Date: May 31, 2017
A church in an Iraqi district once terrorised by the Islamic State group has been restored with the help of local Muslims.
Residents were horrified after reports claimed Christians were facing abuse even after IS had been chased out of their part of the city.
Volunteers said they wanted to help rebuild the church to show that Iraq still welcomes both Christians and Muslims.
They said they wanted to show that “Mosul is yours as it’s ours” and “our differences are our strength”, the UK’s Metro newspaper reported.
Mosul is set to be liberated completely by the end of next month, after three years of occupation by IS, which desecrated and stripped churches, murdered Christians and other non-Sunnis, and threatened them with death if they did not flee.
One of the areas occupied was al-Arabi in north-west Mosul, where the Chaldean Mar Georges monastery – a site popular with Christians and Muslims alike – overlooks the city.
The monastery, the most prominent in the Nineveh Plains region, was attacked by IS in March 2015, when the jihadists shattered crosses, statues, bells and sculptures, destroyed paintings and removed tombstones, Al-Monitor reported.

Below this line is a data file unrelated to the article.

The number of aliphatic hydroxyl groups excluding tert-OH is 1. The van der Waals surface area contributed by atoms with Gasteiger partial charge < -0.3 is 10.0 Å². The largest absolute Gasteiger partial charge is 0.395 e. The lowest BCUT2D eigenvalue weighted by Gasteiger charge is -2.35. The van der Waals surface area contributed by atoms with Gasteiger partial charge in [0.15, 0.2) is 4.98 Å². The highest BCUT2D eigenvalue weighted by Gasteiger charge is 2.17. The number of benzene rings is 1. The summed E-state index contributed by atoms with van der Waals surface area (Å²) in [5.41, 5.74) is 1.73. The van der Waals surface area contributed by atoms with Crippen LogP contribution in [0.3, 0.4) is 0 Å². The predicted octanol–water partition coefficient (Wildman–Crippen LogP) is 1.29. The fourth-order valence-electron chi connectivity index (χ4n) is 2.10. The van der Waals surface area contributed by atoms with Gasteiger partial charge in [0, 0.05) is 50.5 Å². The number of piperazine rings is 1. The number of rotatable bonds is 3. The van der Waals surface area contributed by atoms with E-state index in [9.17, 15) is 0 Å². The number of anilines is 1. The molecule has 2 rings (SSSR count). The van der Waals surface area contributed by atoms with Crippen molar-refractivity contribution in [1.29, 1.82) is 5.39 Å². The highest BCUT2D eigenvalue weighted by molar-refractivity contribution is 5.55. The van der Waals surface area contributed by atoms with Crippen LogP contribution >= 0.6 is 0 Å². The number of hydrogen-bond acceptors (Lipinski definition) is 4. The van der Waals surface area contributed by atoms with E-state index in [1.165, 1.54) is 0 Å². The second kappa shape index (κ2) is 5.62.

The rebuilding effort last week began when some Muslims in the community were accused of harassing a Christian family, which the volunteers said was a false rumour.
The group of volunteers from different faith communities said they wanted to show they were united. Photos shared on the This is Christian Iraq Facebook page show how Muslim men and women headed to the church to clean and repair the monastery.
Meanwhile, volunteers have also begun to clean up the ancient Mar Mattai monastery outside Mosul. Christian MP Yonadam Kanna told Al-Monitor that volunteers have removed the words that the jihadists engraved on its walls and renovated the monks’ rooms which were once used to detain civilians. Mr Kanna urged the Iraqi government to fund work to restore Mar Mattai and another monastery, Mar Benham – which IS left 40 per cent destroyed – to being places of worship and religious tourism.